Denny's expertise and skill in media manipulation, as well as his reputation, have made him the public face of Crane, Poole & Schmidt, far more often than any of the other senior partners would like. His aggressive personality, massive ego, excessive libido and eagerness for the limelight have caused him to lose five wives, the most recent after only three hours of marriage when he was caught having sex with a catering server in the coat room at his own wedding reception. But as a name partner and the firm's resident rainmaker, Denny cannot be removed from the firm without great difficulty and economic risk (as he often points out, "My name's on the door").

When surrounded by reporters, Denny often says his name and something that is not directly related to the case. In "The Black Widow," Denny repeatedly says, "Denny Crane! She loves me − she loves me not!" and in another episode, "Denny Crane! Cookoo for Cocoa Puffs."

Denny also believes that the first rule of practicing law is to promise the client millions of dollars because "It's good business."

Denny and others

Alan Shore

Denny and Alan Shore are close friends, despite their great political differences. Episodes almost always end with a scene of the two enjoying a cigar and a glass of Scotch on the balcony of the law firm, talking over events that had happened in the episode. Alan once said, "I'm proud of you Denny...I always am."

hirley Schmidt

Denny and fellow senior and founding partner Shirley Schmidt had a brief relationship many years ago, although she refers to this as a bet to sleep with him that she lost. He once claimed that he had a threesome with Shirley and Barbra Streisand; Shirley then told him that she had hired a male Barbra Streisand impersonator. Denny frequently interprets seemingly meaningless friendly talk between them as sexual moves, and often makes advances to sleep with her. He also once had, or still has, a life-size doll in the likeness of Shirley which he dubbed "Shirley Schmidt-ho."

His father

Denny reveals in the episode "Live Big" that he euthanized his demented father ("The man with the brain of a two year-old") by pressuring the supervising doctor to increase his patient's morphine dose ("We put him out of our misery," Denny tells Alan).

In the third season episode "Son of the Defender," Denny says he learned everything he knows about the law from his father. When he began practicing in 1957, Denny and his father practiced together. However, the elder Crane did not approve of Denny's reliance on deceit and manipulation to win his cases. When Denny relied on a stunt to acquit a man his father thought was guilty, his father said, "I thought it would be a good life for you, but now I don't know. We don't think alike, you and I. I don't really know you." Years later, when the son of the victim in the same case sought revenge on Denny, the memories of his father's disapproval brought an obvious sadness upon Denny. Upon the result of this case in 1957, Denny said, "My father...he disowned me."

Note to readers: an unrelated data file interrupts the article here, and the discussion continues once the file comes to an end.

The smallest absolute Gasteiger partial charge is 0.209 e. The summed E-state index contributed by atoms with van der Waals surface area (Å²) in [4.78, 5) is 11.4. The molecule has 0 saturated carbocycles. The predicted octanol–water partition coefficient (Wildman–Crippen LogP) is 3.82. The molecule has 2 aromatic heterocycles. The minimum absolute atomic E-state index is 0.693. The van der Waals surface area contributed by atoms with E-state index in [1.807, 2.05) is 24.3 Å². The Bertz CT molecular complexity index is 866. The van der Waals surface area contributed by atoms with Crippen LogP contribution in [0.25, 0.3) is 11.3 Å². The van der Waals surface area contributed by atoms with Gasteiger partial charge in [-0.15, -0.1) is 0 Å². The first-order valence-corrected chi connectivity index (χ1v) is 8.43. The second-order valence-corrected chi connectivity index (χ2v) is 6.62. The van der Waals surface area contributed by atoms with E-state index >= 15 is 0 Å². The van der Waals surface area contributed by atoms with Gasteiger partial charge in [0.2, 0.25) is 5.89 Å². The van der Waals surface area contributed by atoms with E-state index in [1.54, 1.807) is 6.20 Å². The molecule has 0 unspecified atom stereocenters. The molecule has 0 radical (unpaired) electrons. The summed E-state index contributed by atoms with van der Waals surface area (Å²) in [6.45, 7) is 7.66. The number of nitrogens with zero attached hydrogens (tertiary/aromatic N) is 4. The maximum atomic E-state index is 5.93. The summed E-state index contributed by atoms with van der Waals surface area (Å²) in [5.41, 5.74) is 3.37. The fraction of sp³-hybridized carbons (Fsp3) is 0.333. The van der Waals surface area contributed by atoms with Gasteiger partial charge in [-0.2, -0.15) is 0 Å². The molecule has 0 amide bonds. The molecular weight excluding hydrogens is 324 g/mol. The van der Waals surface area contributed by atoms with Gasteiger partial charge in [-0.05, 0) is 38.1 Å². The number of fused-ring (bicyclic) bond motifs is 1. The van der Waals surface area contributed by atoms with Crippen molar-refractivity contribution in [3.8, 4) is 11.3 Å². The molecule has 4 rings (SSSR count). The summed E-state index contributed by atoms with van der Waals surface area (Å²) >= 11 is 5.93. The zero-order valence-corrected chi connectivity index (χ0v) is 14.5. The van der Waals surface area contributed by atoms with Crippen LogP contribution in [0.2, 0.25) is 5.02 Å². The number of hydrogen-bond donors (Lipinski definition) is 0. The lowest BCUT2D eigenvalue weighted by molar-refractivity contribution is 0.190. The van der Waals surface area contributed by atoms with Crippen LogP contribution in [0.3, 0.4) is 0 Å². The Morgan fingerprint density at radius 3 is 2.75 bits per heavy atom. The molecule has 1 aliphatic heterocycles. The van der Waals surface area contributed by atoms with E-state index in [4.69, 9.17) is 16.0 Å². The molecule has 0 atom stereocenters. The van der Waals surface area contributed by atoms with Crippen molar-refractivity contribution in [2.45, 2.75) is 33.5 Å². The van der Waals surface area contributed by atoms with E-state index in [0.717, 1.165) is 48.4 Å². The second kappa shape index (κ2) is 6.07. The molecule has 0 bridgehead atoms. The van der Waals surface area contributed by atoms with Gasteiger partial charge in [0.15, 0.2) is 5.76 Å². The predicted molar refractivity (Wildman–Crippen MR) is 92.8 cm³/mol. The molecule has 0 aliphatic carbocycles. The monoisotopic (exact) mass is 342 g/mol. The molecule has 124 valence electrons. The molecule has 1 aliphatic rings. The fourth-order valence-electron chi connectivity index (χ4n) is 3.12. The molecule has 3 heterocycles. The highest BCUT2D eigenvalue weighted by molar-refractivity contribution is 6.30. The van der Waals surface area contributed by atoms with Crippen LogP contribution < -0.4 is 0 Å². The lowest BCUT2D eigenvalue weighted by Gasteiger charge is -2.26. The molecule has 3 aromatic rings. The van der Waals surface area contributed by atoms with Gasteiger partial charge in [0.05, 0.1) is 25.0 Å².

Donny Crane

Another lawyer, Donny Crane, was believed to be Denny's illegitimate son, the product of an affair with an anonymous woman. Denny, however, confessed to Alan that when Donny's mother slapped him with a paternity suit, he settled, and Donny's mother later admitted that Denny wasn't the father. It was by overhearing this conversation Donny learned Denny didn't sire him.

Many jokes were made about the closeness of Donny and Denny's names. Just like Denny, Donny used his own name as an exclamation at inappropriate times. However, as the show has evolved, Denny has made it clear to Donny that although he may not have sired Donny, he regards Donny as his son.

Character eccentricities


Denny is a staunch conservative Republican who strongly opposes gun control, claiming that "It's for communists." On the recommendation of his friend Tom DeLay, he keeps a wide variety of loaded guns in his office (including the camouflaged AR-7 he saved Alan with [] ).